Poker Coverage: Poker Tournaments Casino News Sports Betting Poker Strategy

Poker Players Alliance Wants to Fight for You

People Want to Take the Game Away, and the PPA Vows Not to Let That Happen

Print-icon
 

It's no secret that all around the country people are heading to fire halls, senior citizen centers, bars, and anywhere else a table and a few chairs can fit to play the skill game of poker. Poker has attracted people from all walks of life spanning every economic class. Also, although it's impossible to know the exact figure, poker has raised bucketfuls of dollars for charity.

But the game's popularity has turned into a double-edged sword. Just do a quick Web search for "poker shut down" to see how many times police have stormed games, seized cash, and put players in handcuffs. But it doesn't stop at the local level.

Recently, Senator John Kyl (R-Ariz.) wrote a doomed bill called the Unlawful Internet Gambling Enforcement Act of 2005, which would have made it illegal for banking institutions to work with gaming sites. This wasn't the first time Kyl tried to stop Internet poker from taking place and, on his website, he vowed he'd continue trying.

On the Other End
But an organization exists that vows to fight the likes of Kyl everywhere. Only a few hundred miles away from Kyl's office, but light-years away in its stance on this issue, is the office of the Poker Players Alliance (PPA), a nonprofit organization founded earlier this year to protect and preserve the game of poker and its players in America.

"If poker can be defined as a game of skill, then just like the average cribbage player who plays every Friday night, they won't be arrested," said Sam Gorewitz, president of the organization. "It's very crucial to build and ramp this up as quickly as possible."

The PPA was founded to give poker players one loud voice that politicians will be unable to ignore. In fact, it also has an office in Washington, D.C., so it can be closer to the politicians who may ultimately decide the fate of poker in America.
Gorewitz knows a thing or two about nonprofits and the lobby industry. Before joining the PPA, he worked for a marketing firm that targeted politicians on behalf of nonprofits, including nonprofit giants the National Rifle Association and the American Association of Retired Persons (AARP).

The PPA's main goals are simple. According to PPA's marketing coordinator Jason Newburg, the organization exists to provide a unified voice for poker players from all over the country who want to promote the game, ensure its integrity, protect their right to enjoy poker as they do today, educate lawmakers, fight egregious legislation, and demand the protections necessary to guarantee our freedom to play poker and to ensure poker players have a secure, safe, and regulated place to play poker.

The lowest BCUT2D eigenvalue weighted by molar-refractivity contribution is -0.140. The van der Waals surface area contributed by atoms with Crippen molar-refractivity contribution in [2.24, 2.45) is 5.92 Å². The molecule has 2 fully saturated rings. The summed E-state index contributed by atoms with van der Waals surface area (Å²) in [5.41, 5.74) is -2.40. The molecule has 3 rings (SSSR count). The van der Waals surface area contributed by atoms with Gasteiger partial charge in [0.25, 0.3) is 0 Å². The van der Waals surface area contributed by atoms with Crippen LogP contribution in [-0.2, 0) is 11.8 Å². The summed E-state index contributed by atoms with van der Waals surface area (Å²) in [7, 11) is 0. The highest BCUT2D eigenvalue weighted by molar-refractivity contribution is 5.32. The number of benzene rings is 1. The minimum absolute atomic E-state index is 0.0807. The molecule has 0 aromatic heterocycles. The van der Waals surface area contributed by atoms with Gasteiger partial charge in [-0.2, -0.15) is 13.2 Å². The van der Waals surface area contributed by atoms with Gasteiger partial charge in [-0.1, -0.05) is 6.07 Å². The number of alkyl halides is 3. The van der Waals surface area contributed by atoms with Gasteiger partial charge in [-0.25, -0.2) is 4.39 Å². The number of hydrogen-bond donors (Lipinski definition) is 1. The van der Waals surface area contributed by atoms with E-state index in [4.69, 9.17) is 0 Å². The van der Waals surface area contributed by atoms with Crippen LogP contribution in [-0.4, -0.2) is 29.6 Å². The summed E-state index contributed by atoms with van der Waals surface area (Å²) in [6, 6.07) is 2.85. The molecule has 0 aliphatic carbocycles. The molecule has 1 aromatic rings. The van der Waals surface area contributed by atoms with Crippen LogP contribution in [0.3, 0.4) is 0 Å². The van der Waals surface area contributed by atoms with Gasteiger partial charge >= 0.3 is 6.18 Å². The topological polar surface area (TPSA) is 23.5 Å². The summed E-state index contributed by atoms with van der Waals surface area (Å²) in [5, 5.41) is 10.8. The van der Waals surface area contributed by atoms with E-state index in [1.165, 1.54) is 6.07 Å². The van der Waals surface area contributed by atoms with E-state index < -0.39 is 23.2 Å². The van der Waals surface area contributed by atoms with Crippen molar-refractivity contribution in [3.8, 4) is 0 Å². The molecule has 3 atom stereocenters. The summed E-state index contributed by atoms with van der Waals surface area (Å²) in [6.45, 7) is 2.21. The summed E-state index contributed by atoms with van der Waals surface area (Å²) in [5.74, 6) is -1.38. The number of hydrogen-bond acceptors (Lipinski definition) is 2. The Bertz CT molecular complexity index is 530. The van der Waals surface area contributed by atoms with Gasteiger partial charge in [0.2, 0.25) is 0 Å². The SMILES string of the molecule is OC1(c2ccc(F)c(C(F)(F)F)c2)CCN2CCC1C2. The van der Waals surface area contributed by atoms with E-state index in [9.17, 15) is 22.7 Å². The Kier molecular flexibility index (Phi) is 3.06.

The PPA wants its website, pokerplayersalliance.org, to be the place players can go to for information about the legality of poker in every state. Soon, a dropdown box for every state will be added to the site.
Poker laws vary widely from local to state levels and are often written in unspecific language that lumps poker into the same category as games of chance like craps or roulette. Basically, games of chance are illegal in most states.
But most poker players know that poker is an intricate game of skill, a fact that the PPA will continue to hammer home to the people in charge.
Get on the Bus

Like all grassroots efforts, one of which the PPA calls itself, most of its strength comes from the number of people who climb onto the proverbial bus. Gorewitz and Newburg know this is a crucial time for the PPA.

The organization is at the beginning of a membership drive. The PPA has made recruitment stops at World Series of Poker Circuit and World Poker Tour events and has advertised in several poker magazines, including this one. Soon, players will see commercials for the PPA during their favorite poker shows.

"Our biggest challenge thus far is getting the average poker player to realize that there is a real and growing threat to the game," Newburg said. "We aren't trying to scare people into becoming members; we are sharing the harsh realities and offering them an opportunity to be part of a grassroots organization that is dedicated to protecting the game they love."

The "harsh realties" include the raid and arrest of players and organizers playing in a Knights of Columbus charity tournament at a church social hall in Ohio, the shut-down in Texas of a penny-ante game that took place in a senior citizens center and populated by seniors, and the shuttering of a large poker room in New York City that resulted in 39 arrests., All of these took place this year.

Linda Johnson, Card Player columnist and WPT official, got involved with the PPA after she heard about the shutdown by authorities in Houston of a charity event organized by Phil Hellmuth that would have raised $250,000 for breast cancer research.

"I was outraged. There are real crimes that need the attention of our lawmakers and playing poker isn't one of them," Johnson said. Her anger brought her to the PPA, where she now sits on its board of directors.

She hopes that poker players everywhere will take the threat to their game seriously and join the PPA.

"It is a nonprofit organization that needs large membership numbers in order to sway Congress to vote for rights of players, not against our rights. Large numbers carry big weight in Congress," she said. "It is important to support this organization as they are truly a voice for poker players in regards to protecting our legal right to play poker."

For more information, or to become a member of the PPA, visit www.pokerplayersalliance.org.

- Bob Pajich